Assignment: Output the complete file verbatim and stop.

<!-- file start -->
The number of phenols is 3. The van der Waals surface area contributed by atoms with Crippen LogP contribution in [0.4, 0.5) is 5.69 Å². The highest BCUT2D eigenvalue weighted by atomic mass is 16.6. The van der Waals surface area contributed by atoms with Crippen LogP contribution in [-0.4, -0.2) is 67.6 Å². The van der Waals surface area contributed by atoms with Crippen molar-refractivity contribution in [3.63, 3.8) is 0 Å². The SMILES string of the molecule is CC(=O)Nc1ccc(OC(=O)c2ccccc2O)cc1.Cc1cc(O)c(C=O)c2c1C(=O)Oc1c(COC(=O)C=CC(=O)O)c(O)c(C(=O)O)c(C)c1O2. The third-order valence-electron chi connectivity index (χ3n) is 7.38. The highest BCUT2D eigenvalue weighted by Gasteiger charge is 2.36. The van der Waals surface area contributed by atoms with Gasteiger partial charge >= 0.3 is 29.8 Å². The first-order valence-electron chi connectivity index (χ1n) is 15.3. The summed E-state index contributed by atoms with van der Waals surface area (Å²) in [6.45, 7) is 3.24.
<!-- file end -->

The number of phenols is 3. The van der Waals surface area contributed by atoms with Crippen LogP contribution in [0.4, 0.5) is 5.69 Å². The highest BCUT2D eigenvalue weighted by atomic mass is 16.6. The van der Waals surface area contributed by atoms with Crippen LogP contribution in [-0.4, -0.2) is 67.6 Å². The van der Waals surface area contributed by atoms with Crippen molar-refractivity contribution in [3.63, 3.8) is 0 Å². The SMILES string of the molecule is CC(=O)Nc1ccc(OC(=O)c2ccccc2O)cc1.Cc1cc(O)c(C=O)c2c1C(=O)Oc1c(COC(=O)C=CC(=O)O)c(O)c(C(=O)O)c(C)c1O2. The third-order valence-electron chi connectivity index (χ3n) is 7.38. The highest BCUT2D eigenvalue weighted by Gasteiger charge is 2.36. The van der Waals surface area contributed by atoms with Gasteiger partial charge >= 0.3 is 29.8 Å². The first-order valence-electron chi connectivity index (χ1n) is 15.3. The summed E-state index contributed by atoms with van der Waals surface area (Å²) in [6.45, 7) is 3.24.